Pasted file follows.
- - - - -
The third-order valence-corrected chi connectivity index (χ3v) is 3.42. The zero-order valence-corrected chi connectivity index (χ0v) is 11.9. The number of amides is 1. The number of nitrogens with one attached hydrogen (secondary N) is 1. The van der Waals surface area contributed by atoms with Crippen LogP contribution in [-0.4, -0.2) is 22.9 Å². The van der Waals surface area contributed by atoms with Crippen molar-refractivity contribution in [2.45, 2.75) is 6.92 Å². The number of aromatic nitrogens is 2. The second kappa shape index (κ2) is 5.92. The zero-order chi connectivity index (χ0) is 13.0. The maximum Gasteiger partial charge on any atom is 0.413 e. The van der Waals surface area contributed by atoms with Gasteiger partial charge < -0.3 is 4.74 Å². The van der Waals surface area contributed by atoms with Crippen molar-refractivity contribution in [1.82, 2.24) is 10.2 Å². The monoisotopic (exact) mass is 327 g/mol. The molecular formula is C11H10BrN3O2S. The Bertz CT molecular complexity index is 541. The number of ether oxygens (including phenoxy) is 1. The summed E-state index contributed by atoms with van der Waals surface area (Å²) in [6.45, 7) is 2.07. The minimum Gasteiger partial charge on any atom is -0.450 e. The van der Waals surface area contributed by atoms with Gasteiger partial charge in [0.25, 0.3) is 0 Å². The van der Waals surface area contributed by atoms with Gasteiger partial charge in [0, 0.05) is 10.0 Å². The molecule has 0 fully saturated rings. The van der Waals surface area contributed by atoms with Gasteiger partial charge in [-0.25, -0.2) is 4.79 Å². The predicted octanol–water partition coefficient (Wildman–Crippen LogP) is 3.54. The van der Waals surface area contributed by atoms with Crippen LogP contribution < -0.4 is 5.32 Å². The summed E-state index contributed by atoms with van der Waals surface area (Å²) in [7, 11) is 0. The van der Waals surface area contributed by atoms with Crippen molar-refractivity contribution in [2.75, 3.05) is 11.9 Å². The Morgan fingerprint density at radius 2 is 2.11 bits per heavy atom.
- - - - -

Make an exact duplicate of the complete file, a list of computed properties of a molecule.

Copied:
The third-order valence-corrected chi connectivity index (χ3v) is 3.42. The zero-order valence-corrected chi connectivity index (χ0v) is 11.9. The number of amides is 1. The number of nitrogens with one attached hydrogen (secondary N) is 1. The van der Waals surface area contributed by atoms with Crippen LogP contribution in [-0.4, -0.2) is 22.9 Å². The van der Waals surface area contributed by atoms with Crippen molar-refractivity contribution in [2.45, 2.75) is 6.92 Å². The number of aromatic nitrogens is 2. The second kappa shape index (κ2) is 5.92. The zero-order chi connectivity index (χ0) is 13.0. The maximum Gasteiger partial charge on any atom is 0.413 e. The van der Waals surface area contributed by atoms with Gasteiger partial charge < -0.3 is 4.74 Å². The van der Waals surface area contributed by atoms with Crippen molar-refractivity contribution in [1.82, 2.24) is 10.2 Å². The monoisotopic (exact) mass is 327 g/mol. The molecular formula is C11H10BrN3O2S. The Bertz CT molecular complexity index is 541. The number of ether oxygens (including phenoxy) is 1. The summed E-state index contributed by atoms with van der Waals surface area (Å²) in [6.45, 7) is 2.07. The minimum Gasteiger partial charge on any atom is -0.450 e. The van der Waals surface area contributed by atoms with Gasteiger partial charge in [0.25, 0.3) is 0 Å². The van der Waals surface area contributed by atoms with Gasteiger partial charge in [0, 0.05) is 10.0 Å². The molecule has 0 fully saturated rings. The van der Waals surface area contributed by atoms with Gasteiger partial charge in [-0.25, -0.2) is 4.79 Å². The predicted octanol–water partition coefficient (Wildman–Crippen LogP) is 3.54. The van der Waals surface area contributed by atoms with Crippen LogP contribution < -0.4 is 5.32 Å². The summed E-state index contributed by atoms with van der Waals surface area (Å²) in [7, 11) is 0. The van der Waals surface area contributed by atoms with Crippen molar-refractivity contribution in [2.75, 3.05) is 11.9 Å². The Morgan fingerprint density at radius 2 is 2.11 bits per heavy atom.